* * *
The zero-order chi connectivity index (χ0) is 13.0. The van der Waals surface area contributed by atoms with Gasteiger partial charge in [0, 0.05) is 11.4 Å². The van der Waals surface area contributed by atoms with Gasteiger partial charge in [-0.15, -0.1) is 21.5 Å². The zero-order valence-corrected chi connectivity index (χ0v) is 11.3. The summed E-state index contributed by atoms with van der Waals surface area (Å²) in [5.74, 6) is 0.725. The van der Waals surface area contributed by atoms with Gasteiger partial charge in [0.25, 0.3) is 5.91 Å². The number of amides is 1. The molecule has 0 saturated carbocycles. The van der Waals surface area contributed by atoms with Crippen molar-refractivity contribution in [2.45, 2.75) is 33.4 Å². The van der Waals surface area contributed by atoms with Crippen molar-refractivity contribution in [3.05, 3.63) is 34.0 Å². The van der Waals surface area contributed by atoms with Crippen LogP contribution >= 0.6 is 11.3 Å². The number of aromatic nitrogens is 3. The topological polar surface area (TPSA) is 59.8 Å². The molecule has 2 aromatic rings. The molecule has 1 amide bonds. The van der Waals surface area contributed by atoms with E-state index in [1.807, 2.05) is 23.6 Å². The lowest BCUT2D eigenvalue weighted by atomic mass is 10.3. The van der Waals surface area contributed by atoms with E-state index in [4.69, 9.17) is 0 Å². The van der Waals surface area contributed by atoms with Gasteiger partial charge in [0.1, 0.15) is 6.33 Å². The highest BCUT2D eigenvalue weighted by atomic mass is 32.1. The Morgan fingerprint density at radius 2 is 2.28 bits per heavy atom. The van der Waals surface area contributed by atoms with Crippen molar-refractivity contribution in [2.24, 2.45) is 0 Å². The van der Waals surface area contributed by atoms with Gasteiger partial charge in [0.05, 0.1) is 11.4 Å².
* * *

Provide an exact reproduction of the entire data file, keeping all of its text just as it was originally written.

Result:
The zero-order chi connectivity index (χ0) is 13.0. The van der Waals surface area contributed by atoms with Gasteiger partial charge in [0, 0.05) is 11.4 Å². The van der Waals surface area contributed by atoms with Gasteiger partial charge in [-0.15, -0.1) is 21.5 Å². The zero-order valence-corrected chi connectivity index (χ0v) is 11.3. The summed E-state index contributed by atoms with van der Waals surface area (Å²) in [5.74, 6) is 0.725. The van der Waals surface area contributed by atoms with Gasteiger partial charge in [0.25, 0.3) is 5.91 Å². The number of amides is 1. The molecule has 0 saturated carbocycles. The van der Waals surface area contributed by atoms with Crippen molar-refractivity contribution in [2.45, 2.75) is 33.4 Å². The van der Waals surface area contributed by atoms with Crippen molar-refractivity contribution in [3.05, 3.63) is 34.0 Å². The van der Waals surface area contributed by atoms with Crippen LogP contribution >= 0.6 is 11.3 Å². The number of aromatic nitrogens is 3. The topological polar surface area (TPSA) is 59.8 Å². The molecule has 2 aromatic rings. The molecule has 1 amide bonds. The van der Waals surface area contributed by atoms with E-state index in [1.807, 2.05) is 23.6 Å². The lowest BCUT2D eigenvalue weighted by atomic mass is 10.3. The van der Waals surface area contributed by atoms with E-state index in [4.69, 9.17) is 0 Å². The van der Waals surface area contributed by atoms with Gasteiger partial charge in [0.1, 0.15) is 6.33 Å². The highest BCUT2D eigenvalue weighted by atomic mass is 32.1. The Morgan fingerprint density at radius 2 is 2.28 bits per heavy atom. The van der Waals surface area contributed by atoms with Crippen molar-refractivity contribution in [2.24, 2.45) is 0 Å². The van der Waals surface area contributed by atoms with Gasteiger partial charge in [0.05, 0.1) is 11.4 Å².